October 16, 2020 3 min read 0 Comments
I think we’ve been pretty consistent about how we feel about sharp knives — they’re awesome. They’re easy and safe to use, they make cooking way more fun, plain and simple! Always having a high-quality kitchen knife on hand that can hold a keen edge for a very long time is really what we’re all about here at Knifewear.
One key point that we always try to make clear is the real difference between “sharpening” a knife, and “honing” a knife. A lot of people will use these terms interchangeably, but they’re actually very different concepts. If you’ve ever shopped at Knifewear before, whether it was in one of our stores or online, you will know that we always strongly recommend that everyone gets a Ceramic Honing Rod to go along with their new knife. So much so, that we actually offer it for half price with the purchase of any Japanese kitchen knife! Let’s take a look at this tool and what it actually does.
Behold! The majestic ceramic honing rod in its natural habitat. We consider this tool to be an essential part of owning a knife. Think of it this way - everyone has a toothbrush, right? That’s just common sense. Brush your teeth twice a day, and they’ll stay in good shape. Everyone knows that! But that doesn’t mean that if you brush your teeth frequently, you never need to go to the dentist. The ceramic honing rod is the toothbrush for your knife. If you use this tool frequently and correctly, you’ll have a sharp knife for longer in between trips to the dentist — or in this case, the sharpening stones. Here’s how it’s used:
By running your knife along the rod frequently and correctly, you’re going to keep the edge on your knife nice and keen for a much longer time. Everyone knows that preventative maintenance is better than waiting for something to break before you fix it. And before you nerds out there ask -our ceramic rods cannot be graded by grit. They are made using abrasive-free ceramic, thus the abrasive concentration cannot be quantified. They work simply by being very hard. Very cool!
But what about the dentist? Well, lucky for you, getting your knife sharpened is a hell of a lot easier (and cheaper!) than getting your teeth cleaned professionally. Over time, the steel along the edge of your knife will wear to the point that your honing rod will no longer be effective. This is unavoidable. When this happens, it’s time to bust out the whetstones.
Ceramic whetstones, even those of a very high grit, remove and reshape the steel on your knife to some degree. Every time you hit your knife on a low grit stone (like a 220 or 400 grit), a little bit of your knife gets ground away to make way for a new edge. Therefore, it’s not a good idea to use these stones frequently. Constant sharpening is the easiest way to grind your beautiful, sleek knife into a big thick chunk of metal that won’t cut food nicely. You’ll also note, we always stress the use of aceramic honing rod over a steel or diamond rod. That’s because steels are more akin to those low grit stones — they grind steel off your knife way faster than you realize.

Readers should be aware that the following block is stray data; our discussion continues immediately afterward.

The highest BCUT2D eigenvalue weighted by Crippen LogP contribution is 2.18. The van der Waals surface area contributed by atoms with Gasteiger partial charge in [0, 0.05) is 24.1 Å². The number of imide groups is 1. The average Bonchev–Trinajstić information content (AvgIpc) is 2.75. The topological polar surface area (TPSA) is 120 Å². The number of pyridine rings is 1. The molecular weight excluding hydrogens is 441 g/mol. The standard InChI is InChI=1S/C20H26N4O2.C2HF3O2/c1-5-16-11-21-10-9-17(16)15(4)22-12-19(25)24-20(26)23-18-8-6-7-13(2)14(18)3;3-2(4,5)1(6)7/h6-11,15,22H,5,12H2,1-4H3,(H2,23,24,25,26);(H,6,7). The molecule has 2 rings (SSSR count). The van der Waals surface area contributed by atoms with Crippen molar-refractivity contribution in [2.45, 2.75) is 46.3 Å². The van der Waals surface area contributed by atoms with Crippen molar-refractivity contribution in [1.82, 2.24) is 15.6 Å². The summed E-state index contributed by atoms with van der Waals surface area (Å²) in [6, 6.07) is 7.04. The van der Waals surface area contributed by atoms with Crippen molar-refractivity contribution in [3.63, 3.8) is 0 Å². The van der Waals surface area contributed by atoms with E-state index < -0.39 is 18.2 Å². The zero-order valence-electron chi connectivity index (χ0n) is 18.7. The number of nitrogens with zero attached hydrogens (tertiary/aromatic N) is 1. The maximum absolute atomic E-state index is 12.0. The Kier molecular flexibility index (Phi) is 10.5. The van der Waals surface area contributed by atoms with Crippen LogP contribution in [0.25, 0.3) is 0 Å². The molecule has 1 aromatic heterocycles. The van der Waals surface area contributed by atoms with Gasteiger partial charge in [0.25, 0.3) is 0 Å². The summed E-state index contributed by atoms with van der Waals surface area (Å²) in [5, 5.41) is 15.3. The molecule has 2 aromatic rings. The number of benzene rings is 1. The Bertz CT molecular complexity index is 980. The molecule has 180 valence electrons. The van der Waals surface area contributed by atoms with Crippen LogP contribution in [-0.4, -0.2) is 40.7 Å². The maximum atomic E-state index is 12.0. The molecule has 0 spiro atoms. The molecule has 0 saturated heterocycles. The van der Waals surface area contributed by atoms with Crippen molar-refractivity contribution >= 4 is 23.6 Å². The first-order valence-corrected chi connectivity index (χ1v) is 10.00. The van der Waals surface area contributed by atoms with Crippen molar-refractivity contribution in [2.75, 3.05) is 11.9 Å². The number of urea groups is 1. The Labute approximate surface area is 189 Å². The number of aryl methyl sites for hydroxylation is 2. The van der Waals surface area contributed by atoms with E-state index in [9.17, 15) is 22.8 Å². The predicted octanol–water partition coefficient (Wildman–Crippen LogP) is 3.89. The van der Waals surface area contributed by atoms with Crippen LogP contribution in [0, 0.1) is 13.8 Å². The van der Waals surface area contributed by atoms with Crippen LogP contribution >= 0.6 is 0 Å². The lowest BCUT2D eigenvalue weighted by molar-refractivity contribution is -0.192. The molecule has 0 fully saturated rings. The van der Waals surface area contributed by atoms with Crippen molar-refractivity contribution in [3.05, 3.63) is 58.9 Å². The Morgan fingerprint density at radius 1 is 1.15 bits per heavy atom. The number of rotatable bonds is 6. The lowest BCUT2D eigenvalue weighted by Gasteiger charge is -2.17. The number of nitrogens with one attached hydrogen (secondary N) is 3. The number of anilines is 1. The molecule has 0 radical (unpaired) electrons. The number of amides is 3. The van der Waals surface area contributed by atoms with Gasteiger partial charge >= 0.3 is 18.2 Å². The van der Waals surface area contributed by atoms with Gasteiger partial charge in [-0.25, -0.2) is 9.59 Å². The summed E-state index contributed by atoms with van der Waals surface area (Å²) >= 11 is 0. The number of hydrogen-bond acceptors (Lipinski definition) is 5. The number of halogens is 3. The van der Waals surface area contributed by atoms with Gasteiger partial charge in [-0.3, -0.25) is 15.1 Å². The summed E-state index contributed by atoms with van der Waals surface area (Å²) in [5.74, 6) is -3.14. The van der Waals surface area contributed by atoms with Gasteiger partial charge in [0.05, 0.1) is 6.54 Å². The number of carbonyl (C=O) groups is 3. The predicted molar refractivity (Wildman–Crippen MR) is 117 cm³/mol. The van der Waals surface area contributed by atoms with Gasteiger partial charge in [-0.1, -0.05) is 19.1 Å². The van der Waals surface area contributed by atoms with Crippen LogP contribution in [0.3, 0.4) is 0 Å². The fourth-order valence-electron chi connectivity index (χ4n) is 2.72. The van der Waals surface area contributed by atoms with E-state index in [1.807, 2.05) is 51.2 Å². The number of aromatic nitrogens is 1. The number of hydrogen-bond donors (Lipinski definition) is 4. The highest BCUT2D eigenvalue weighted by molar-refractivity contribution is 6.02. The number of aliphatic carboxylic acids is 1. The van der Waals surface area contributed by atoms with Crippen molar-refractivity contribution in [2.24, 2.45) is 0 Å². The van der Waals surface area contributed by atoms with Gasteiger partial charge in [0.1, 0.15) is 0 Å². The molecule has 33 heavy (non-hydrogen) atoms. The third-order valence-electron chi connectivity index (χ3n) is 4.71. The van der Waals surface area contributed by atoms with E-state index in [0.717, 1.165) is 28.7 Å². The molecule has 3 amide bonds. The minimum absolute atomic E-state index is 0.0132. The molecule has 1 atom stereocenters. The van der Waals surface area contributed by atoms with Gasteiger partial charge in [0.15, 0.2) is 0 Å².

Sharpening a knife properly using a whetstone is a skill that, like most other things worth doing, takes a little bit of practise to get down pat. Luckily for you, we not only offer mail-in and in-store sharpening services, but we also have many excellent resources to help you learn to properly use these whetstones. Our YouTube channel is chock-full of handy instructional videos, and we have live classes online weekly.
So there we go: honing versus sharpening in a nutshell. It doesn’t take much effort to keep that beauty of a blade sharp for a long time, so there’s no excuse not to do it. For further information regarding the use and maintenance of whetstones, take a peek at some of our other more detailed articles and videos. Happy sharpening, friends!
Owen is another ex-chef among our ranks. he has been Chef-ing in Edmonton for around 12 years but gave it up to be a human being again! An avid music lover, he plays guitar, loves Radiohead, and has probably been to about 500 concerts. Oh, and he can most definitely beat you in a game of Street Fighter. come chat with him about football, and steel!